The next day we spent the day in Pfeiffer, went on a hike and enjoyed a day of rest. Katie spotted a deer foot dangling from a fence and was terrorized by a strange homeless man who was pretending to lather up and wash himself over his clothes while peering through the visitor center window. I had seen this man earlier that day seated with his bundle of possessions, looking out from a sunny perch over the big sur coastline. I thought to myself that he was really livin’ the life.

Katie’s girlfriend had a car so we all went out to lunch, meeting up with Emilia’s friend who had a disgruntled cat in a box.

We returned to the site and hunkered down in our tents as the storm rolled in.

Day 5

Pfeiffer to Limekiln, not our intended spot but a smart stop since the storm was really rolling in by then. The day started off dumping and we all got ready near the covered bathroom area like good little hobos.

We stopped for lunch and were advised by the waitress to stop short of our goal and hunker down at the nearest campsite. It was about 4pm and with the storm coming and it getting dark, we had to listen. We spent about an hour trying to hitchhike. Katrina started doing the stand up worm to draw attention, but it was to no avail. Its tough trying to hitchhike with 4 people and 4 bikes. Somehow or other we made it to the next campsite and were able to eat and enjoy a quick fire before hunkering down in our tents while the storm rolled in.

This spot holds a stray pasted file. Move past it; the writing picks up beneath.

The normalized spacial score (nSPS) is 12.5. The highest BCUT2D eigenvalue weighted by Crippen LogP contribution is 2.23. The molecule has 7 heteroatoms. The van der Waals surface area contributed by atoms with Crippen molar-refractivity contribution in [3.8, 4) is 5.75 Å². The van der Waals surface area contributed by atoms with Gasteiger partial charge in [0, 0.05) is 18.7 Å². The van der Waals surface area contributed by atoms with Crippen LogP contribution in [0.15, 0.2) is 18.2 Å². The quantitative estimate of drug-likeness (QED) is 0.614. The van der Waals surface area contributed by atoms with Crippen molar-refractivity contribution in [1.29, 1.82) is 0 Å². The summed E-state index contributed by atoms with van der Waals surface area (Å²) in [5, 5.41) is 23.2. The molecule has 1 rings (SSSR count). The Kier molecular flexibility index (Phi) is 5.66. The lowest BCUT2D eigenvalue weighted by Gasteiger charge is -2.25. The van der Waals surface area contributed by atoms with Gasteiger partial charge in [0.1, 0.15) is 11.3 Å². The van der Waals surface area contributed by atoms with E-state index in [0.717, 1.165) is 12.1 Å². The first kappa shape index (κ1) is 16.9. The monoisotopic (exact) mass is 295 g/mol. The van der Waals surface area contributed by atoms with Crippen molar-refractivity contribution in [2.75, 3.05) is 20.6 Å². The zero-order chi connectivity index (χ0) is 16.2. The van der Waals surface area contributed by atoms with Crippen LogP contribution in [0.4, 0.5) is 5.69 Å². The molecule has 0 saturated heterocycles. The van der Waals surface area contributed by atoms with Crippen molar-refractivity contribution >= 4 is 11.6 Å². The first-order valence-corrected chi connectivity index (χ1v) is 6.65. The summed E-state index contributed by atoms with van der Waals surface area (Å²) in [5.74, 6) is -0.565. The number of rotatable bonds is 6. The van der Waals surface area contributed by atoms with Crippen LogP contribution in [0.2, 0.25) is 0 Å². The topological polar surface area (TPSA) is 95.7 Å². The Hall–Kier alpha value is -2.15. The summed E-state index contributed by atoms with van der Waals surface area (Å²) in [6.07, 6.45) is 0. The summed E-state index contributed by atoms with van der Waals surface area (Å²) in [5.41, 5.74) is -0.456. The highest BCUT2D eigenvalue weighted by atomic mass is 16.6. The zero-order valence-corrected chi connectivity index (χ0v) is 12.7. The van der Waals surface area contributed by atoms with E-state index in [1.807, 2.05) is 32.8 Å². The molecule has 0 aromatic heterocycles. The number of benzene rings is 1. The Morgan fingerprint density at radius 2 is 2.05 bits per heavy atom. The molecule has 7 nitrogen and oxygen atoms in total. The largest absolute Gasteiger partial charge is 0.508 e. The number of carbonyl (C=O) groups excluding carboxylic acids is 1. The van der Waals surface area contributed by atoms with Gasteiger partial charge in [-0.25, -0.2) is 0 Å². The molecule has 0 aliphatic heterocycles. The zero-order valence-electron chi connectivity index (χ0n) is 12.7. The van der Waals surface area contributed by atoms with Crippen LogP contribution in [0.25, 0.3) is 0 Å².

That night Katie started to complain of an upset stomach. It was the beginning of the end for her and this trip.

Day 6

Limekiln to San Simeon

Woke up and promptly got on the road, only to be rained out rather quickly, about 10 miles down the road. My plastic bag booties were filled with water and the rain was coming down so hard it hurt my face and hands. As soon as we could, we pulled over. Turned out we were able to find refuge at a cute little convenience store and bar stop in Gorda, about 20 miles from the next town where we figured we could get a hotel room.

It took some finegaling and courage, but we ended up finding two cars to give us a ride to San Simeon. Jansyn and Katie befriended a couple brothers in a Subaru, and me and Katrina, we got a ride from a wild haired, wide eyed, surfer looking guy with a pick up truck. And of course that was a story in itself. I will tell you a little.